For research managers and university leaders, some of the principles and standards agreed within the Consensus document include:
Universities should develop a balanced and translational approach to research (including basic, applied, industry-facing, community-facing and problem-solving research)
Universities should recognise and reward staff efforts towards the conduct of research uptake, as well as evaluating the impact of research
Universities should nurture stakeholder participatory research through formalised relationships to strengthen community outreach and gain the confidence and trust of non-academic partners
For academics and researchers, some of the principles included:
Research uptake should be an integral component of research practice, rather than a stand-alone or additional activity
Academic staff should be actively encouraged to include research uptake activity in their research proposals to external bodies, and potential users should be involved in project planning from an early stage
Universities should establish (and academics should contribute to) a publicly-accessible and active database of research activity and the research specialisations of academic staff
These are, of course, only illustrative examples of good practices, principles and waymarkers for university leaders, research uptake managers and academic staff. They have been, however, very useful in helping different constituencies within the university to focus and organise research uptake work in a coordinated and strategic way. Each university will do this differently, guided by different institutional research profiles, staffing dynamics, structures, community settings and national HE and research policy environments. In the next section, we will look at some of the tangible examples of how DRUSSA partner universities have applied research uptake principles and put them into action.
Things to think about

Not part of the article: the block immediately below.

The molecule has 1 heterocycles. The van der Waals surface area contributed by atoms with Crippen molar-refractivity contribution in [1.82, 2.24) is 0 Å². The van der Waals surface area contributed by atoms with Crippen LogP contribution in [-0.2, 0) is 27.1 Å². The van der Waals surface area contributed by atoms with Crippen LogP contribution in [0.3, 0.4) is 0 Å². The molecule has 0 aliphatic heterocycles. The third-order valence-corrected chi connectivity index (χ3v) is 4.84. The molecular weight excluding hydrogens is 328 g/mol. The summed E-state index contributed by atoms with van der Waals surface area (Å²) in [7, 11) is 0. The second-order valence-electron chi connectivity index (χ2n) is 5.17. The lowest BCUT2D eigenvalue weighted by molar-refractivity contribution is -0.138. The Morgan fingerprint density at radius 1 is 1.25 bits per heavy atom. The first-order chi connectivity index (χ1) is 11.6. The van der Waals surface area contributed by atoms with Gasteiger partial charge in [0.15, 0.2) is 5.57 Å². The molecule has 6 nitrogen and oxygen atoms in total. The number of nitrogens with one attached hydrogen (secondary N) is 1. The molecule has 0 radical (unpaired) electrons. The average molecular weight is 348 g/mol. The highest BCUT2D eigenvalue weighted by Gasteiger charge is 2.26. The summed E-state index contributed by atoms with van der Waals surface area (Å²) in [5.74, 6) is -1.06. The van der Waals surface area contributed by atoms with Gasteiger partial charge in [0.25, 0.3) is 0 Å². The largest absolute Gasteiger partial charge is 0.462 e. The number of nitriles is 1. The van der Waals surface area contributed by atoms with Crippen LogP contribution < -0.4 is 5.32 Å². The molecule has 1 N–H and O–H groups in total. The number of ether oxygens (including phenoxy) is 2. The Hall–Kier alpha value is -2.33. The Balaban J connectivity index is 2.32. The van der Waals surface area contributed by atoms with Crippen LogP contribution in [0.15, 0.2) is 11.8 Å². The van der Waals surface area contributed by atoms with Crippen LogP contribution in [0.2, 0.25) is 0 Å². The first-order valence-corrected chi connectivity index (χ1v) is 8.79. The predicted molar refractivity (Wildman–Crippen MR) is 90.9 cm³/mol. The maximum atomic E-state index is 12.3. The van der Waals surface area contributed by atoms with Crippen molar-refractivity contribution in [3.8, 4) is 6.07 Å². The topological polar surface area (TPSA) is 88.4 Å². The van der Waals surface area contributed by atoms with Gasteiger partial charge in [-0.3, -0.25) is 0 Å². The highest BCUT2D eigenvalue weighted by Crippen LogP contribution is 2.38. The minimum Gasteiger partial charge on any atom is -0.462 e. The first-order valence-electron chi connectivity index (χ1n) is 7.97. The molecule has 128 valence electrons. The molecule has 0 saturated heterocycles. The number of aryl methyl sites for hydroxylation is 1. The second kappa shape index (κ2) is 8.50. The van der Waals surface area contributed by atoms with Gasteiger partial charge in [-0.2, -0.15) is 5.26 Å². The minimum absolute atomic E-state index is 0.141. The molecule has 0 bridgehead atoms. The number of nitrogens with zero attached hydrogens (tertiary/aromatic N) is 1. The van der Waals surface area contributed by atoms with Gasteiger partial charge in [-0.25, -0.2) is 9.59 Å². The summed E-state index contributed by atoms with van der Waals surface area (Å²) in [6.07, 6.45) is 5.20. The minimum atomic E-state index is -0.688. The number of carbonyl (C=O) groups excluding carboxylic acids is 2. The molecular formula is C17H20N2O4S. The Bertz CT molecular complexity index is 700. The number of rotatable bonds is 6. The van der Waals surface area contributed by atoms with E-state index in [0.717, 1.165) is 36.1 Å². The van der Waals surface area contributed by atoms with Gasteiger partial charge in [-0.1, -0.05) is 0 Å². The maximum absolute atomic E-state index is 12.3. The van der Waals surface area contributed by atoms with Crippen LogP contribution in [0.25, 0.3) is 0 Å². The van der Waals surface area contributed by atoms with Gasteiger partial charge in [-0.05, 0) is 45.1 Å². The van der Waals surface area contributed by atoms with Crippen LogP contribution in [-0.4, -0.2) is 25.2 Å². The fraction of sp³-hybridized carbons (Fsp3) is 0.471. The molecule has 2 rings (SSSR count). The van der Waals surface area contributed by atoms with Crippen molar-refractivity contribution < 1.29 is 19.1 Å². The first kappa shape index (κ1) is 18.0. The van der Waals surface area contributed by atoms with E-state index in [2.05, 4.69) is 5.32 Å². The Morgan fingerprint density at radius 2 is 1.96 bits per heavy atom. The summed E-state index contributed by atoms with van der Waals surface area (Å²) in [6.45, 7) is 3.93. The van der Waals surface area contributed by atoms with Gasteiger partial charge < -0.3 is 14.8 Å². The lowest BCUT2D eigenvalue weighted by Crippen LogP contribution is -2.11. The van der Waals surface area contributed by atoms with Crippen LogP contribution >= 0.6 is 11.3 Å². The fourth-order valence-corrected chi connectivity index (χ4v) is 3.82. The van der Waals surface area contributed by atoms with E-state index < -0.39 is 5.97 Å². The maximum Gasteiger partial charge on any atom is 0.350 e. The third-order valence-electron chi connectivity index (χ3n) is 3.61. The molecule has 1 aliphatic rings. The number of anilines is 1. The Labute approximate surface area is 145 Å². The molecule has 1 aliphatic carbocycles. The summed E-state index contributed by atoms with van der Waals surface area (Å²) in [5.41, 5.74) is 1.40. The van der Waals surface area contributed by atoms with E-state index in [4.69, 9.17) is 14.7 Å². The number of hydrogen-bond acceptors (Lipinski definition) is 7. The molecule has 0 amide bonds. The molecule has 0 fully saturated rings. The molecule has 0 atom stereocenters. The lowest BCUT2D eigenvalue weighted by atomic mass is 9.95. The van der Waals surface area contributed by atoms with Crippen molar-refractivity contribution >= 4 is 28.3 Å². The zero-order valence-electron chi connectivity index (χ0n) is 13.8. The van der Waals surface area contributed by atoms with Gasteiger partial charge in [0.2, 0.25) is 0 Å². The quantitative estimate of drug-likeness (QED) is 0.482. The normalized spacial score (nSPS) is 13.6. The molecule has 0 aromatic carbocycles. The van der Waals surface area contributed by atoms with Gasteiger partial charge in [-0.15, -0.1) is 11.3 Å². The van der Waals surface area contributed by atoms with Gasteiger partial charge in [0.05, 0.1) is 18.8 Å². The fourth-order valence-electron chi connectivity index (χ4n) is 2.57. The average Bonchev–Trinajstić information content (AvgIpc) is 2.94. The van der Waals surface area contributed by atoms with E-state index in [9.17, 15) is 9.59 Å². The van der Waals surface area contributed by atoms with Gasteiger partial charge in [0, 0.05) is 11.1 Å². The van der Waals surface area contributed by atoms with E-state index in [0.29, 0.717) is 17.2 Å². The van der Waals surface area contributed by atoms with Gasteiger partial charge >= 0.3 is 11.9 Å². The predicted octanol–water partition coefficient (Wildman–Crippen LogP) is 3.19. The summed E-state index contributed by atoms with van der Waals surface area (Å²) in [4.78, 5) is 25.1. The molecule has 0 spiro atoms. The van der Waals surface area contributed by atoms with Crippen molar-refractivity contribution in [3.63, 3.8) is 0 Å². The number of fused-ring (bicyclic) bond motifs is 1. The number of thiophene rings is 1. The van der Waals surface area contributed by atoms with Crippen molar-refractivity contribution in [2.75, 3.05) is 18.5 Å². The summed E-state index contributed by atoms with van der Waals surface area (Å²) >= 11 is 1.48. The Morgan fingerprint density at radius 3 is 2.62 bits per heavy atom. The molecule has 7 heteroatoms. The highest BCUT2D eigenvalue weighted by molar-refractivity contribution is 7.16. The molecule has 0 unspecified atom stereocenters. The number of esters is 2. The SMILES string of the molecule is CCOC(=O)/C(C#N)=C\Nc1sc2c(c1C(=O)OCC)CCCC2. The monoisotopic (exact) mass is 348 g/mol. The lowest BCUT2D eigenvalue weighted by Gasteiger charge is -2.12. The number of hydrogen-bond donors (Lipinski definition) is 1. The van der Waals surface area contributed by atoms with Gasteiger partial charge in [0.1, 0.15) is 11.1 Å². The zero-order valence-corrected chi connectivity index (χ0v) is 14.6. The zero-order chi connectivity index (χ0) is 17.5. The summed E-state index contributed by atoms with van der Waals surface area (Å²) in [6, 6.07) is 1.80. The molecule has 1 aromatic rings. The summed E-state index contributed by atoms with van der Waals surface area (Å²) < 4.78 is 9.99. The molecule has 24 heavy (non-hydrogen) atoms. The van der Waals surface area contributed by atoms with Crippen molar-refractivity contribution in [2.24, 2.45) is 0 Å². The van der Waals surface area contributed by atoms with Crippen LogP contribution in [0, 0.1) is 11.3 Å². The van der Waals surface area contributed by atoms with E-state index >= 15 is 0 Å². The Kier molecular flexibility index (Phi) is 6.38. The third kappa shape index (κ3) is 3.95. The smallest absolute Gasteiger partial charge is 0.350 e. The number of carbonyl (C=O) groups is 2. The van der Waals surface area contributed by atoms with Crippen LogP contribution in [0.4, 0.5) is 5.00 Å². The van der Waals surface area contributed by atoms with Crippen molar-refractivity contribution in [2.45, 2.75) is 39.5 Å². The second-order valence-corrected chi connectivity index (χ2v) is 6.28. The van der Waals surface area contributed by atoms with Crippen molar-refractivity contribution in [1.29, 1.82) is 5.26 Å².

Where can academics currently go for advice, support or for training opportunities in research uptake at your university? Is this well-known and well-established?
University leaders, research managers and academics themselves all have some capacity and some responsibility to build up research uptake. How do responsibilities currently fall across your university? If you could, would you shift the balance of responsibility in any way?
Things to do
Taking the total of fifty statements in the DRUSSA Good Practice Statements document, imagine that you could include up to ten of these statements in your university’s formal Research Strategy. Which ten would you choose? Which of these principles do you feel is most pertinent and could be most effective in strengthening an institutional research uptake culture?
At the inaugural DRUSSA Conference in 2012, leaders and champions from across partner universities jointly authored a Statements of Good Practice document, outlining fifty key elements to strengthening universities’ capacity to bring research into greater use. These statements are divided into discrete sections including Strategy and Mission, Staffing for Research Uptake, Internal Organisation and Support for Externally-Facing Activity.
The Conference Consensus document is the product of deliberations at the 2016 DRUSSA. Benchmarking and Leadership Conference (25 – 27 April, Mauritius). It captures and distils the discussions, summaries, outputs and recommendations for action put forward by conference delegates, and can be read in dialogue with the DRUSSA Benchmarking Survey Report.
This tool was developed in order to assess the capacity of multiple research partners involved in the Leveraging Agriculture for Nutrition in South Asia (LANSA) research consortium, and is designed for a group or workshop setting.